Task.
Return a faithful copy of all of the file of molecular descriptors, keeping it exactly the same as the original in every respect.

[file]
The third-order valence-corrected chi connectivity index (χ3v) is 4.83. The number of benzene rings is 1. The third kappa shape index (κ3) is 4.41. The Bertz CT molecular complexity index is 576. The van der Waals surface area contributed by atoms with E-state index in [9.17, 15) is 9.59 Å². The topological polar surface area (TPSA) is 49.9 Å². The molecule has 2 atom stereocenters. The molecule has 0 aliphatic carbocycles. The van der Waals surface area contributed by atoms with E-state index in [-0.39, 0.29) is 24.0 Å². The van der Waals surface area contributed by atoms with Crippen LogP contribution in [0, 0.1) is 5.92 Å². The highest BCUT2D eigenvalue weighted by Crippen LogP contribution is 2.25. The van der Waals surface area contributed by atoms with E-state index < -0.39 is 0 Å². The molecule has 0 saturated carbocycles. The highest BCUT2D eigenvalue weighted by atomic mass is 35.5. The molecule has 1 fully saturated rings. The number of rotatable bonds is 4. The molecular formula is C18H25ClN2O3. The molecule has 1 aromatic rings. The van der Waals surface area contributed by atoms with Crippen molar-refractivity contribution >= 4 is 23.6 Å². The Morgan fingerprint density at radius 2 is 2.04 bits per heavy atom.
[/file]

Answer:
The third-order valence-corrected chi connectivity index (χ3v) is 4.83. The number of benzene rings is 1. The third kappa shape index (κ3) is 4.41. The Bertz CT molecular complexity index is 576. The van der Waals surface area contributed by atoms with E-state index in [9.17, 15) is 9.59 Å². The topological polar surface area (TPSA) is 49.9 Å². The molecule has 2 atom stereocenters. The molecule has 0 aliphatic carbocycles. The van der Waals surface area contributed by atoms with E-state index in [-0.39, 0.29) is 24.0 Å². The van der Waals surface area contributed by atoms with Crippen LogP contribution in [0, 0.1) is 5.92 Å². The highest BCUT2D eigenvalue weighted by Crippen LogP contribution is 2.25. The van der Waals surface area contributed by atoms with E-state index < -0.39 is 0 Å². The molecule has 0 saturated carbocycles. The highest BCUT2D eigenvalue weighted by atomic mass is 35.5. The molecule has 1 fully saturated rings. The number of rotatable bonds is 4. The molecular formula is C18H25ClN2O3. The molecule has 1 aromatic rings. The van der Waals surface area contributed by atoms with Crippen molar-refractivity contribution >= 4 is 23.6 Å². The Morgan fingerprint density at radius 2 is 2.04 bits per heavy atom.